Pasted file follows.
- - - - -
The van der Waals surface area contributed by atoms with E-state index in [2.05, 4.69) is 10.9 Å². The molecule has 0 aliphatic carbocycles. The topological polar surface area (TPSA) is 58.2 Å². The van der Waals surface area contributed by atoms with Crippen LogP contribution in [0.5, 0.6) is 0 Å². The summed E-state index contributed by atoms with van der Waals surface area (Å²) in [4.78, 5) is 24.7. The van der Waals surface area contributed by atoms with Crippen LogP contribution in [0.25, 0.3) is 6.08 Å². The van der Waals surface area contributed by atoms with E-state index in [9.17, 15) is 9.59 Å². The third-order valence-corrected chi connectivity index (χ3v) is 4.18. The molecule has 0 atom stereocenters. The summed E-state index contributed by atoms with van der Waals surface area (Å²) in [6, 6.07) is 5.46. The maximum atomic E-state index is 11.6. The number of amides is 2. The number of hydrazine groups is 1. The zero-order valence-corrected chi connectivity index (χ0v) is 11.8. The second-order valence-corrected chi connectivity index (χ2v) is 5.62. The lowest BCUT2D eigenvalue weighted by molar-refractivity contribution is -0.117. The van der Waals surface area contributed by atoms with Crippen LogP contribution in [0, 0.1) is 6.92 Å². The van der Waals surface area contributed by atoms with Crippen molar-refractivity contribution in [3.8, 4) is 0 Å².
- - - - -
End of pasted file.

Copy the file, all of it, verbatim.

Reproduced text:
The van der Waals surface area contributed by atoms with E-state index in [2.05, 4.69) is 10.9 Å². The molecule has 0 aliphatic carbocycles. The topological polar surface area (TPSA) is 58.2 Å². The van der Waals surface area contributed by atoms with Crippen LogP contribution in [0.5, 0.6) is 0 Å². The summed E-state index contributed by atoms with van der Waals surface area (Å²) in [4.78, 5) is 24.7. The van der Waals surface area contributed by atoms with Crippen LogP contribution in [0.25, 0.3) is 6.08 Å². The van der Waals surface area contributed by atoms with E-state index in [9.17, 15) is 9.59 Å². The third-order valence-corrected chi connectivity index (χ3v) is 4.18. The molecule has 0 atom stereocenters. The summed E-state index contributed by atoms with van der Waals surface area (Å²) in [6, 6.07) is 5.46. The maximum atomic E-state index is 11.6. The number of amides is 2. The number of hydrazine groups is 1. The zero-order valence-corrected chi connectivity index (χ0v) is 11.8. The second-order valence-corrected chi connectivity index (χ2v) is 5.62. The lowest BCUT2D eigenvalue weighted by molar-refractivity contribution is -0.117. The van der Waals surface area contributed by atoms with Crippen LogP contribution in [0, 0.1) is 6.92 Å². The van der Waals surface area contributed by atoms with Crippen molar-refractivity contribution in [3.8, 4) is 0 Å².